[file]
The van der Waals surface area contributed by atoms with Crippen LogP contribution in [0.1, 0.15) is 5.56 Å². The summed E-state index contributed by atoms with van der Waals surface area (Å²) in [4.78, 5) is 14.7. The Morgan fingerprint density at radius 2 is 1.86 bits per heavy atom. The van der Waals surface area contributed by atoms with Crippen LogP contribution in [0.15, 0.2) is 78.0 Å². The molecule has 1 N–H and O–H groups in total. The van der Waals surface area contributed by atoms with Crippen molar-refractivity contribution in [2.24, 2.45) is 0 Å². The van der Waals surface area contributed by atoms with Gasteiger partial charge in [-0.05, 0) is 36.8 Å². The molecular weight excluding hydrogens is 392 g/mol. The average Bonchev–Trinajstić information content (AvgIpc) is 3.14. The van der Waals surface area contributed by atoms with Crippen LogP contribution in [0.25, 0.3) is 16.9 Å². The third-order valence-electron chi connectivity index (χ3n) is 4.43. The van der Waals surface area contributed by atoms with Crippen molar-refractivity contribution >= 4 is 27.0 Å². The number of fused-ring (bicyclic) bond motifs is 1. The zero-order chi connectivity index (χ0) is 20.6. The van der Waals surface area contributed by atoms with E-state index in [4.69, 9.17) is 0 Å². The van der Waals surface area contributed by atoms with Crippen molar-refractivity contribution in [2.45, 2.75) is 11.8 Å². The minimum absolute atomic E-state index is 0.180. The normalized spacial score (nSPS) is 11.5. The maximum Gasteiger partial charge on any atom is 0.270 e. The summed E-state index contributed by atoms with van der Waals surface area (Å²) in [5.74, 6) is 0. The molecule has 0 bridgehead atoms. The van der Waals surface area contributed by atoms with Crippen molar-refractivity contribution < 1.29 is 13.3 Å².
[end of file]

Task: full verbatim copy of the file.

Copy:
The van der Waals surface area contributed by atoms with Crippen LogP contribution in [0.1, 0.15) is 5.56 Å². The summed E-state index contributed by atoms with van der Waals surface area (Å²) in [4.78, 5) is 14.7. The Morgan fingerprint density at radius 2 is 1.86 bits per heavy atom. The van der Waals surface area contributed by atoms with Crippen LogP contribution in [0.15, 0.2) is 78.0 Å². The molecule has 1 N–H and O–H groups in total. The van der Waals surface area contributed by atoms with Crippen molar-refractivity contribution in [2.24, 2.45) is 0 Å². The van der Waals surface area contributed by atoms with Gasteiger partial charge in [-0.05, 0) is 36.8 Å². The molecular weight excluding hydrogens is 392 g/mol. The average Bonchev–Trinajstić information content (AvgIpc) is 3.14. The van der Waals surface area contributed by atoms with Crippen LogP contribution in [0.25, 0.3) is 16.9 Å². The third-order valence-electron chi connectivity index (χ3n) is 4.43. The van der Waals surface area contributed by atoms with Crippen molar-refractivity contribution >= 4 is 27.0 Å². The number of fused-ring (bicyclic) bond motifs is 1. The zero-order chi connectivity index (χ0) is 20.6. The van der Waals surface area contributed by atoms with E-state index in [4.69, 9.17) is 0 Å². The van der Waals surface area contributed by atoms with Crippen molar-refractivity contribution in [2.45, 2.75) is 11.8 Å². The minimum absolute atomic E-state index is 0.180. The normalized spacial score (nSPS) is 11.5. The maximum Gasteiger partial charge on any atom is 0.270 e. The summed E-state index contributed by atoms with van der Waals surface area (Å²) in [5.74, 6) is 0. The molecule has 0 bridgehead atoms. The van der Waals surface area contributed by atoms with Crippen molar-refractivity contribution < 1.29 is 13.3 Å².